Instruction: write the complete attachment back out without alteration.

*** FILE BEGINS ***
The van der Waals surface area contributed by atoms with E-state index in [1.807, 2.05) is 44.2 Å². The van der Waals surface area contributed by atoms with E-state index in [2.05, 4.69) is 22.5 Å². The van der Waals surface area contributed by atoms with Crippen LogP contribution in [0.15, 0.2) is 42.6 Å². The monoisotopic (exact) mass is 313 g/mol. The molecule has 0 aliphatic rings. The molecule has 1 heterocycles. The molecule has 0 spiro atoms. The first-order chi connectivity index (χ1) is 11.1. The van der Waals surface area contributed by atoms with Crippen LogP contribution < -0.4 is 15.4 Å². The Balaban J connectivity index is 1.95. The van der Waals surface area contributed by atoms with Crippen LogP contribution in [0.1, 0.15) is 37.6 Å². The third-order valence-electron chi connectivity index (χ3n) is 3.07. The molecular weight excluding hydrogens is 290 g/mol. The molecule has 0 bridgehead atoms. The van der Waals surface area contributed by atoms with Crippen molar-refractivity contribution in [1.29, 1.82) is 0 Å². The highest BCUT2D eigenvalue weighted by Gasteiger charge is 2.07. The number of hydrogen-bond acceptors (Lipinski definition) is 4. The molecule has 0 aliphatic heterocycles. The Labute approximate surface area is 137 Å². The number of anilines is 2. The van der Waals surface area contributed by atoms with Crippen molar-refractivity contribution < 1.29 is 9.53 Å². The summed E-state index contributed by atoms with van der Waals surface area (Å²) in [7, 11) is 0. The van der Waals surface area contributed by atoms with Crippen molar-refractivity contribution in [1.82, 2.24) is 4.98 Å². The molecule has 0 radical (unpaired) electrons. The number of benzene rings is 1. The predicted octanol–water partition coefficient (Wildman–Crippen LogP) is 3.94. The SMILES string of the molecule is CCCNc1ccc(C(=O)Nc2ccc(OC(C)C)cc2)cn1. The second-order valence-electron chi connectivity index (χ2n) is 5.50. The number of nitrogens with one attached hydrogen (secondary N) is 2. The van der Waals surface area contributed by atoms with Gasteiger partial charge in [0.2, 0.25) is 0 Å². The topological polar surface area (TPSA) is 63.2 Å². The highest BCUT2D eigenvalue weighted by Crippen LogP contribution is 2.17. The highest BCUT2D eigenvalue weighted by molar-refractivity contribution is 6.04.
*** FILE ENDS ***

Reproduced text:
The van der Waals surface area contributed by atoms with E-state index in [1.807, 2.05) is 44.2 Å². The van der Waals surface area contributed by atoms with E-state index in [2.05, 4.69) is 22.5 Å². The van der Waals surface area contributed by atoms with Crippen LogP contribution in [0.15, 0.2) is 42.6 Å². The monoisotopic (exact) mass is 313 g/mol. The molecule has 0 aliphatic rings. The molecule has 1 heterocycles. The molecule has 0 spiro atoms. The first-order chi connectivity index (χ1) is 11.1. The van der Waals surface area contributed by atoms with Crippen LogP contribution < -0.4 is 15.4 Å². The Balaban J connectivity index is 1.95. The van der Waals surface area contributed by atoms with Crippen LogP contribution in [0.1, 0.15) is 37.6 Å². The third-order valence-electron chi connectivity index (χ3n) is 3.07. The molecular weight excluding hydrogens is 290 g/mol. The molecule has 0 bridgehead atoms. The van der Waals surface area contributed by atoms with Crippen molar-refractivity contribution in [1.29, 1.82) is 0 Å². The highest BCUT2D eigenvalue weighted by Gasteiger charge is 2.07. The number of hydrogen-bond acceptors (Lipinski definition) is 4. The molecule has 0 aliphatic heterocycles. The Labute approximate surface area is 137 Å². The number of anilines is 2. The van der Waals surface area contributed by atoms with Crippen molar-refractivity contribution < 1.29 is 9.53 Å². The summed E-state index contributed by atoms with van der Waals surface area (Å²) in [7, 11) is 0. The van der Waals surface area contributed by atoms with Crippen molar-refractivity contribution in [1.82, 2.24) is 4.98 Å². The molecule has 0 radical (unpaired) electrons. The number of benzene rings is 1. The predicted octanol–water partition coefficient (Wildman–Crippen LogP) is 3.94. The SMILES string of the molecule is CCCNc1ccc(C(=O)Nc2ccc(OC(C)C)cc2)cn1. The second-order valence-electron chi connectivity index (χ2n) is 5.50. The number of nitrogens with one attached hydrogen (secondary N) is 2. The van der Waals surface area contributed by atoms with Gasteiger partial charge in [0.2, 0.25) is 0 Å². The topological polar surface area (TPSA) is 63.2 Å². The highest BCUT2D eigenvalue weighted by Crippen LogP contribution is 2.17. The highest BCUT2D eigenvalue weighted by molar-refractivity contribution is 6.04.